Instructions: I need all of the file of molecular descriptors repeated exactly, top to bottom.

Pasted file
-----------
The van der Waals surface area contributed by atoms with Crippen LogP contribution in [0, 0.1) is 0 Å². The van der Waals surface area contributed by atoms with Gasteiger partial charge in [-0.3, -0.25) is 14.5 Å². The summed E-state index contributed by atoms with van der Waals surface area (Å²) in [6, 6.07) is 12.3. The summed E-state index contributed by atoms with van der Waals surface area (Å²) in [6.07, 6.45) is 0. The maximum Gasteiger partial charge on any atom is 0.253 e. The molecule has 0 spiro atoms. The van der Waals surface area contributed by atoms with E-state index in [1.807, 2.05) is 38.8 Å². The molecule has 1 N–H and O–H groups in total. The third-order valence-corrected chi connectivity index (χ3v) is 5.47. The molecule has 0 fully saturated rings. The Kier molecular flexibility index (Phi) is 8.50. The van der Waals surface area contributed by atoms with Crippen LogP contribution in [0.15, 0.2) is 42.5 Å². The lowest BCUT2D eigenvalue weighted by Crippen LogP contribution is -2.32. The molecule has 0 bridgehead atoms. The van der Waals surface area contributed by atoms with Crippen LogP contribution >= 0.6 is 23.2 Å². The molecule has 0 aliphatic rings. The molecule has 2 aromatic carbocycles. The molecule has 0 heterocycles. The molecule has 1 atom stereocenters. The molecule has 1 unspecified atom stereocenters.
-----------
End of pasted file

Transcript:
The van der Waals surface area contributed by atoms with Crippen LogP contribution in [0, 0.1) is 0 Å². The van der Waals surface area contributed by atoms with Gasteiger partial charge in [-0.3, -0.25) is 14.5 Å². The summed E-state index contributed by atoms with van der Waals surface area (Å²) in [6, 6.07) is 12.3. The summed E-state index contributed by atoms with van der Waals surface area (Å²) in [6.07, 6.45) is 0. The maximum Gasteiger partial charge on any atom is 0.253 e. The molecule has 0 spiro atoms. The van der Waals surface area contributed by atoms with E-state index in [1.807, 2.05) is 38.8 Å². The molecule has 1 N–H and O–H groups in total. The third-order valence-corrected chi connectivity index (χ3v) is 5.47. The molecule has 0 fully saturated rings. The Kier molecular flexibility index (Phi) is 8.50. The van der Waals surface area contributed by atoms with Crippen LogP contribution in [0.15, 0.2) is 42.5 Å². The lowest BCUT2D eigenvalue weighted by Crippen LogP contribution is -2.32. The molecule has 0 bridgehead atoms. The van der Waals surface area contributed by atoms with Crippen LogP contribution >= 0.6 is 23.2 Å². The molecule has 0 aliphatic rings. The molecule has 2 aromatic carbocycles. The molecule has 0 heterocycles. The molecule has 1 atom stereocenters. The molecule has 1 unspecified atom stereocenters.